Netflix’s Avatar: The Last Airbender Intro Is a Major Downgrade (With One Exception)

Netflix's live-action Avatar: The Last Airbender is missing a crucial part of the animation's appeal.

Avatar: The Last Airbender. Gordon Cormier as Aang in season 1 of Avatar: The Last Airbender.
Photo: Robert Falconer | Netflix

In the canon of great television intros, few hit harder than the opening number of Nickelodeon’s Avatar: The Last Airbender.

Each episode of the animated series begins with a brief rundown of the show’s setting and concept, as recited by the character Katara (voiced by Mae Whitman). In just under a minute, Katara gets viewers up to date with everything they need to know to enjoy the proceedings, saying:

Water. Earth. Fire. Air. Long ago, the four nations lived together in harmony. Then, everything changed when the Fire Nation attacked. Only the Avatar, master of all four elements, could stop them. But when the world needed him most, he vanished. A hundred years passed and my brother and I discovered the new Avatar – an Airbender named Aang. And although his airbending skills are great he has a lot to learn before he’s ready to save anyone. But I believe Aang can save the world.

Simple. Descriptive. Iconic. Many Avatar: The Last Airbender fans can recite the passage by heart (even the wordier one that precedes the pilot). It’s the rare TV intro to receive both its own meme and Genius entry.

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When Netflix announced that it would be adapting Avatar: The Last Airbender into a live-action remake, one of the obvious questions facing it was whether it would preserve that beloved opening. Now we know the answer to that is … sort of.

Since Netflix encourages binge-watching by releasing every episode of its series at once, there isn’t much of a need for a refresher before each episode. And even if there were, the streamer would probably give you the option to skip it with the vile “Skip Intro” button. Thankfully, however, the first episode of Netflix’s Avatar does feature something akin to the cartoon’s opening explainer. Roughly five minutes into episode 1 “Aang” the show launches into an extended title sequence that fulfills many of the expository needs of the animation’s intro.

The full text from the intro reads:

“Water. Earth. Fire. Air. For millennia the four nations have lived in harmony. A peace made possible by the Avatar – the one person with the ability to master all four elements and protect the delicate balance between nations. When one Avatar dies, their spirit is reborn into a new body in an eternal cycle. Since the death of the last Avatar, the new incarnation has yet to emerge. And so Fire Lord Sozin, the ruthless leader of the Fire Nation believes this is his moment to launch a merciless campaign to conquer the world. His first step is to eliminate the one person who can stand in his way: the next master of all four elements, an Airbender who may not be ready for the responsibility of becoming the Avatar.”

There are some notable differences from the original here. For starters, Katara is not the narrator but the former Avatar Kyoshi per Netflix’s closed captions. While Kyoshi is great (and played quite effectively later on in the series by Yvonne Chapman) opting for a more objective observer of the story rather than the highly-involved Katara robs the narration of some warmth. Additionally, the imagery presented here, while visually impressive, is also cold. A smiling Aang rolling around on his conjured bouncy cloud is sorely missed.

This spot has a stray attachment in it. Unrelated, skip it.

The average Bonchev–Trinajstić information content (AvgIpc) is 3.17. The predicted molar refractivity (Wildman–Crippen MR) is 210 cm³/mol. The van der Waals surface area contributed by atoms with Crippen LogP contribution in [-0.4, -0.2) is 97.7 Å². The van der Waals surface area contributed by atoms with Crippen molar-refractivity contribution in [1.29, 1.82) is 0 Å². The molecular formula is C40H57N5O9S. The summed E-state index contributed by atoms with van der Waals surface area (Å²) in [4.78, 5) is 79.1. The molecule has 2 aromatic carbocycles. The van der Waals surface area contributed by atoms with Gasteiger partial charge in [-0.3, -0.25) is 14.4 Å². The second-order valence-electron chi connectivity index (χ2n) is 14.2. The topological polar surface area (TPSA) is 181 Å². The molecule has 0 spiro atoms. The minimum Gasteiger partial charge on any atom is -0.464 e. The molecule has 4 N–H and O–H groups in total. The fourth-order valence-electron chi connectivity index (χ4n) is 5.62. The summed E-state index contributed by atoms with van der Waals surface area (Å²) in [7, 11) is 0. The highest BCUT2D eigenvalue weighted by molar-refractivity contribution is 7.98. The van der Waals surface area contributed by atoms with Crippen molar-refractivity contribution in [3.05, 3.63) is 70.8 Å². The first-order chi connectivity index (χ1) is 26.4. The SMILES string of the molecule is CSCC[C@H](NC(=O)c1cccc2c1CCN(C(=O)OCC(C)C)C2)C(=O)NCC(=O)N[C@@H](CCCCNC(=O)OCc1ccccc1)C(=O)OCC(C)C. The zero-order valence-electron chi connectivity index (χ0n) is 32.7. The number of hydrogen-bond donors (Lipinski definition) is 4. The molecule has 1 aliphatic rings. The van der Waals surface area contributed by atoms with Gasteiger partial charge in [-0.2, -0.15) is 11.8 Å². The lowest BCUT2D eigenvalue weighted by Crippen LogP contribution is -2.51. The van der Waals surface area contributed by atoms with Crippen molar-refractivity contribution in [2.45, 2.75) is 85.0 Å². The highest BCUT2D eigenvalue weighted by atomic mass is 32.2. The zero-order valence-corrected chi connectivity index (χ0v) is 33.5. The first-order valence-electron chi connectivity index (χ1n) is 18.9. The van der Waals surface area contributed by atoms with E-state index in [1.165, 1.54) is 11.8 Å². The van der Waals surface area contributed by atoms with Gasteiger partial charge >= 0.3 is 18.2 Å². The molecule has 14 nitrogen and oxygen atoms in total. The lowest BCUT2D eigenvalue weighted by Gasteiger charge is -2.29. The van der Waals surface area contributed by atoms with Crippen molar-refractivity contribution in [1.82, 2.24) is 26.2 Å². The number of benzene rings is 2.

The biggest issue with the new Avatar: The Last Airbender intro though is that it appears only once. Netflix is probably correct in assuming that many of its viewers are watching the series as a binge. But that’s no reason to rob them of a little treat to begin each installment. The original Avatar: The Last Airbender‘s opening isn’t remembered solely because of its creativity, it’s remembered because of its relentless repetition. Whether watching weekly or breezing through three seasons worth of episodes at once, Avatar fans got to experience the show’s introduction over and over and over again.

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Rather than becoming bored with that intro, fans became increasingly enchanted with it. “Repetition” can be viewed as a dirty concept in the streaming world where television series increasingly resemble long movies arbitrarily chopped up into parts. That mindset misunderstands just how great repetition can be! Bring on the intro every time. Let is serve as a palate cleanser and reset button after another chapter in Aang’s increasingly dark story.

Lengthy diatribe against the insidious nature of streaming television aside, this new intro does improve upon the original in one meaningful way. Those paying close attention will see that the scene includes rare, vibrant looks at the many Avatars before Aang, with at least five being identifiable. ScreenRant first reported the full list here, with the recognizable Avatars being, in reverse chronological order: Avatar Roku, Avatar Kyoshi, Avatar Kuruk, Avatar Yangchen, and Avatar Szeto. Kyoshi’s narration mentions the concept of the Avatar cycle of rebirth and having a visual accompaniment helps it all hit so much harder.

Now if only we got to see that all play out multiple more times while watching the series.

All eight episodes of Avatar: The Last Airbender are available to stream on Netflix now.